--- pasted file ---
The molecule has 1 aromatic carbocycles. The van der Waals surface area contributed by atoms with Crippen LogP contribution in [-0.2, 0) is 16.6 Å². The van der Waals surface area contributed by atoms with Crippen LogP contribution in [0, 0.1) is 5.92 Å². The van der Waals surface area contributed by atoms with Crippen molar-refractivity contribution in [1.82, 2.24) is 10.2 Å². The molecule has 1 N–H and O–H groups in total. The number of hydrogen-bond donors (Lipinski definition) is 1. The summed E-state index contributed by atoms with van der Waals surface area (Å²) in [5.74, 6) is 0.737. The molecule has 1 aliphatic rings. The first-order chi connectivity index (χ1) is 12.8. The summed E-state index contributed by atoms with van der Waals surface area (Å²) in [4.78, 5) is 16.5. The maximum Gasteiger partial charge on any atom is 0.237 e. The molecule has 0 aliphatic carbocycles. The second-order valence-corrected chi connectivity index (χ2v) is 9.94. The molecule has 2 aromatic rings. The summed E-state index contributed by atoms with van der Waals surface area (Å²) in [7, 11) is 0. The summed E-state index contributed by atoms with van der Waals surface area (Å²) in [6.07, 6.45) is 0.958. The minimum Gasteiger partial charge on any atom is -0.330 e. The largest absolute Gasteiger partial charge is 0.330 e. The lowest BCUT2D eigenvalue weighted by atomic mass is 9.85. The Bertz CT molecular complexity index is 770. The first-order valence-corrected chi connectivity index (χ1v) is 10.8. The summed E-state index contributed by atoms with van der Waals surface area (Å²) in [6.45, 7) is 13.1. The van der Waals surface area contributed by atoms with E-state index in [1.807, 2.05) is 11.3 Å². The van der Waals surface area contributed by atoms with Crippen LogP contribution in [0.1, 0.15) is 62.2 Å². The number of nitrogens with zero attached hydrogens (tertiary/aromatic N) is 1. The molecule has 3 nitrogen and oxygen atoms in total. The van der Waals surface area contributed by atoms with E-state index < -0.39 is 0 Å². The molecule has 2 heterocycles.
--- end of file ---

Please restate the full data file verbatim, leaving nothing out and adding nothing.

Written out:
The molecule has 1 aromatic carbocycles. The van der Waals surface area contributed by atoms with Crippen LogP contribution in [-0.2, 0) is 16.6 Å². The van der Waals surface area contributed by atoms with Crippen LogP contribution in [0, 0.1) is 5.92 Å². The van der Waals surface area contributed by atoms with Crippen molar-refractivity contribution in [1.82, 2.24) is 10.2 Å². The molecule has 1 N–H and O–H groups in total. The number of hydrogen-bond donors (Lipinski definition) is 1. The summed E-state index contributed by atoms with van der Waals surface area (Å²) in [5.74, 6) is 0.737. The molecule has 1 aliphatic rings. The first-order chi connectivity index (χ1) is 12.8. The summed E-state index contributed by atoms with van der Waals surface area (Å²) in [4.78, 5) is 16.5. The maximum Gasteiger partial charge on any atom is 0.237 e. The molecule has 0 aliphatic carbocycles. The second-order valence-corrected chi connectivity index (χ2v) is 9.94. The molecule has 2 aromatic rings. The summed E-state index contributed by atoms with van der Waals surface area (Å²) in [7, 11) is 0. The summed E-state index contributed by atoms with van der Waals surface area (Å²) in [6.07, 6.45) is 0.958. The minimum Gasteiger partial charge on any atom is -0.330 e. The largest absolute Gasteiger partial charge is 0.330 e. The lowest BCUT2D eigenvalue weighted by atomic mass is 9.85. The Bertz CT molecular complexity index is 770. The first-order valence-corrected chi connectivity index (χ1v) is 10.8. The summed E-state index contributed by atoms with van der Waals surface area (Å²) in [6.45, 7) is 13.1. The van der Waals surface area contributed by atoms with E-state index in [1.807, 2.05) is 11.3 Å². The van der Waals surface area contributed by atoms with Crippen LogP contribution in [0.1, 0.15) is 62.2 Å². The number of nitrogens with zero attached hydrogens (tertiary/aromatic N) is 1. The molecule has 3 nitrogen and oxygen atoms in total. The van der Waals surface area contributed by atoms with E-state index < -0.39 is 0 Å². The molecule has 2 heterocycles.